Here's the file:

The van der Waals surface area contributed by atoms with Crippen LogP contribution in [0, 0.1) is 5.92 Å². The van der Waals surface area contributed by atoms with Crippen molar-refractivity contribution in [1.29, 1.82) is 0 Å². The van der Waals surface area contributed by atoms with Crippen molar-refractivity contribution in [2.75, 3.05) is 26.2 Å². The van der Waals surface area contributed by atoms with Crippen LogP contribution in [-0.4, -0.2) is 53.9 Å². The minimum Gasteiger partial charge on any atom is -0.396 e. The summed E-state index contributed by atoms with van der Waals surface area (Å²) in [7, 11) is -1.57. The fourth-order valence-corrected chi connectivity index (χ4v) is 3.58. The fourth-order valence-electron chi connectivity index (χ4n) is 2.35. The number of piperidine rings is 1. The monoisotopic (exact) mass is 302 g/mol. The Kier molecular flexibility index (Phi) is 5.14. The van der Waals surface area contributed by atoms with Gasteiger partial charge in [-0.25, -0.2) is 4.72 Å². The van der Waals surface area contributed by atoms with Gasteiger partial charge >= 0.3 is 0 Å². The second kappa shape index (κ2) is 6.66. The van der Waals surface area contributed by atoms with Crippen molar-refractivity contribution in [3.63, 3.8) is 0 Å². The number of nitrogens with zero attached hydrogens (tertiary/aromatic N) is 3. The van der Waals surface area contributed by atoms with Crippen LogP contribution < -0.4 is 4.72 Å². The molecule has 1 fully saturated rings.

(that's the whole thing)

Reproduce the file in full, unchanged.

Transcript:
The van der Waals surface area contributed by atoms with Crippen LogP contribution in [0, 0.1) is 5.92 Å². The van der Waals surface area contributed by atoms with Crippen molar-refractivity contribution in [1.29, 1.82) is 0 Å². The van der Waals surface area contributed by atoms with Crippen molar-refractivity contribution in [2.75, 3.05) is 26.2 Å². The van der Waals surface area contributed by atoms with Crippen LogP contribution in [-0.4, -0.2) is 53.9 Å². The minimum Gasteiger partial charge on any atom is -0.396 e. The summed E-state index contributed by atoms with van der Waals surface area (Å²) in [7, 11) is -1.57. The fourth-order valence-corrected chi connectivity index (χ4v) is 3.58. The fourth-order valence-electron chi connectivity index (χ4n) is 2.35. The number of piperidine rings is 1. The monoisotopic (exact) mass is 302 g/mol. The Kier molecular flexibility index (Phi) is 5.14. The van der Waals surface area contributed by atoms with Gasteiger partial charge in [-0.25, -0.2) is 4.72 Å². The van der Waals surface area contributed by atoms with Gasteiger partial charge >= 0.3 is 0 Å². The second kappa shape index (κ2) is 6.66. The van der Waals surface area contributed by atoms with Crippen molar-refractivity contribution in [3.63, 3.8) is 0 Å². The number of nitrogens with zero attached hydrogens (tertiary/aromatic N) is 3. The van der Waals surface area contributed by atoms with Crippen LogP contribution < -0.4 is 4.72 Å². The molecule has 1 fully saturated rings.